Former Congressman Jack Kingston (R-Savannah) on Friday wrote on Facebook that he supports businessman Eddie DeLoach in the runoff election for Mayor of Savannah.
Savannah has an important election coming up on December 1st. I’m supporting my friend Eddie DeLoach in this runoff election for Mayor.
I’ve worked with Eddie when he was a County Commissioner and as a businessman. He is a dedicated, thoughtful leader who is not afraid to make tough decisions. If Eddie disagrees with you, he’ll tell you upfront; and if he tells you he’s going to do something, take it to the bank that it’s going to get done.
Savannah has had over 11,000 “shots fired” incidents this year, with an average of 16 shots per incident. We’ve had 39 murders. That’s why addressing crime is Eddie’s number one issue. But he can’t do it without your vote.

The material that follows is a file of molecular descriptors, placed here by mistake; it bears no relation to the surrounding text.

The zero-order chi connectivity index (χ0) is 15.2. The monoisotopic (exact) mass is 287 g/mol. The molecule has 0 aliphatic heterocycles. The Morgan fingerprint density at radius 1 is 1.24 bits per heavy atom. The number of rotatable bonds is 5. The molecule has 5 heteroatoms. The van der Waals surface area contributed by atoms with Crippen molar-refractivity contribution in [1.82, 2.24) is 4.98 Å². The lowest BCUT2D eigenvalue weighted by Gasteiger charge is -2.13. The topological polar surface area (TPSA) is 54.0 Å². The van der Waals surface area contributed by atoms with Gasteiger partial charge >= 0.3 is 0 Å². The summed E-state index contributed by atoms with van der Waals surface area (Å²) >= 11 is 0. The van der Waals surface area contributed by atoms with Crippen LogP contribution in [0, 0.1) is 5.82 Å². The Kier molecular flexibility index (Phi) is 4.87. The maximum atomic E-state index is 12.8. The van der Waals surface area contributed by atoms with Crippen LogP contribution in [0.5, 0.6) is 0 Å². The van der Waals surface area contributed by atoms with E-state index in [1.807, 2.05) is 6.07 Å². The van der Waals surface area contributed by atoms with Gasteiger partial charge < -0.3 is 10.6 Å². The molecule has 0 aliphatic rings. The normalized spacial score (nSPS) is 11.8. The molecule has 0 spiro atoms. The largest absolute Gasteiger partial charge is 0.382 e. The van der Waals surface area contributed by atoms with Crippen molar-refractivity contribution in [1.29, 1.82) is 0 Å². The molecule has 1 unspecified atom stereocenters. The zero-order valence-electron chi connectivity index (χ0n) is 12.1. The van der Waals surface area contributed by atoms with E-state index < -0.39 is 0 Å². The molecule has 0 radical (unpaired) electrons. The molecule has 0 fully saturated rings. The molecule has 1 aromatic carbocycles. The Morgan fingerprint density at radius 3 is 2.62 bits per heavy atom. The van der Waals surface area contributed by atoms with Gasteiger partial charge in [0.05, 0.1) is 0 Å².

Elections during the holidays are always difficult, but you can vote early before Thanksgiving from Nov 23 – 25. A runoff election during the holiday season means we’ll probably see low turnout, making every vote that much more important. Eddie needs you. Please vote early Nov 23-25, or on Election Day Dec 1.
For information on runoff election voting, please visit Secretary of State Brian Kemp’s MVP website and sign-in.
Heidi Cruz is traveling across Georgia today and tomorrow. If you’re able to go to one of the events, I’d be interested your thoughts and see any photos or video you take.
Cobb Meet & Greet, Monday, November 16th, 3-5 PM
Cobb GOP Headquarters
799 Roswell St, Marietta GA 30060
Conservative Republican Woman Reception, Monday, November 16th, 7-9 PM
550 N Clayton St, Lawrenceville GA 30046
Houston County Breakfast, November 17th, 8-9:30 AM
Bare Bulb Coffee
1117 GA Hwy 96, Kathleen GA 31047
Ladies Luncheon in Blackshear, Tuesday, November 17th, 1-2:30 PM
Okefenokee Golf Club
1204 S River Oaks Dr, Blackshear GA 31516